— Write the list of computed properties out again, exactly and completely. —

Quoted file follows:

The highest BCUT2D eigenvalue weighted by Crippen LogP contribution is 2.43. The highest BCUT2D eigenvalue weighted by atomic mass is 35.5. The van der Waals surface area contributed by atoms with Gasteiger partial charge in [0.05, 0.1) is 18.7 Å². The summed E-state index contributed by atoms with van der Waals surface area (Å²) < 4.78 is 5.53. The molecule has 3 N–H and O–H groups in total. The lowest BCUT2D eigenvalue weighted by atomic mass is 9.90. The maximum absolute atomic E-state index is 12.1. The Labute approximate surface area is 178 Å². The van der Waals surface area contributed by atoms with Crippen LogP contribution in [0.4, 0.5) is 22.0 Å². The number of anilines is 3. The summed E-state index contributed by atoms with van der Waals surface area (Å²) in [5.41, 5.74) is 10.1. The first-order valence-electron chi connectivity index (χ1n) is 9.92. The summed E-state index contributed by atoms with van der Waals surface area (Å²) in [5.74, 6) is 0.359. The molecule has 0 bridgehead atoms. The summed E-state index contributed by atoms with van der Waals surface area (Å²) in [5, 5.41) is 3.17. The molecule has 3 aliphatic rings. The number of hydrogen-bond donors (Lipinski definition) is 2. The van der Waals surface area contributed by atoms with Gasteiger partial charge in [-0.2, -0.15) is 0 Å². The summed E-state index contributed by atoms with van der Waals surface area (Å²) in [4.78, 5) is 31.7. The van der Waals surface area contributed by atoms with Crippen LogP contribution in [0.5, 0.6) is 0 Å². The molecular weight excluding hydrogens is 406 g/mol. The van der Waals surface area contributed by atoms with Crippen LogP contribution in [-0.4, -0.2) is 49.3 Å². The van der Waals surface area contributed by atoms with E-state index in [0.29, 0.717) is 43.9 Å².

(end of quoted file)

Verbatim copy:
The highest BCUT2D eigenvalue weighted by Crippen LogP contribution is 2.43. The highest BCUT2D eigenvalue weighted by atomic mass is 35.5. The van der Waals surface area contributed by atoms with Gasteiger partial charge in [0.05, 0.1) is 18.7 Å². The summed E-state index contributed by atoms with van der Waals surface area (Å²) < 4.78 is 5.53. The molecule has 3 N–H and O–H groups in total. The lowest BCUT2D eigenvalue weighted by atomic mass is 9.90. The maximum absolute atomic E-state index is 12.1. The Labute approximate surface area is 178 Å². The van der Waals surface area contributed by atoms with Crippen LogP contribution in [0.4, 0.5) is 22.0 Å². The number of anilines is 3. The summed E-state index contributed by atoms with van der Waals surface area (Å²) in [5.41, 5.74) is 10.1. The first-order valence-electron chi connectivity index (χ1n) is 9.92. The summed E-state index contributed by atoms with van der Waals surface area (Å²) in [5.74, 6) is 0.359. The molecule has 0 bridgehead atoms. The summed E-state index contributed by atoms with van der Waals surface area (Å²) in [5, 5.41) is 3.17. The molecule has 3 aliphatic rings. The number of hydrogen-bond donors (Lipinski definition) is 2. The van der Waals surface area contributed by atoms with Gasteiger partial charge in [-0.2, -0.15) is 0 Å². The summed E-state index contributed by atoms with van der Waals surface area (Å²) in [4.78, 5) is 31.7. The van der Waals surface area contributed by atoms with Crippen LogP contribution in [0.5, 0.6) is 0 Å². The molecular weight excluding hydrogens is 406 g/mol. The van der Waals surface area contributed by atoms with Crippen LogP contribution in [-0.4, -0.2) is 49.3 Å². The van der Waals surface area contributed by atoms with E-state index in [0.29, 0.717) is 43.9 Å².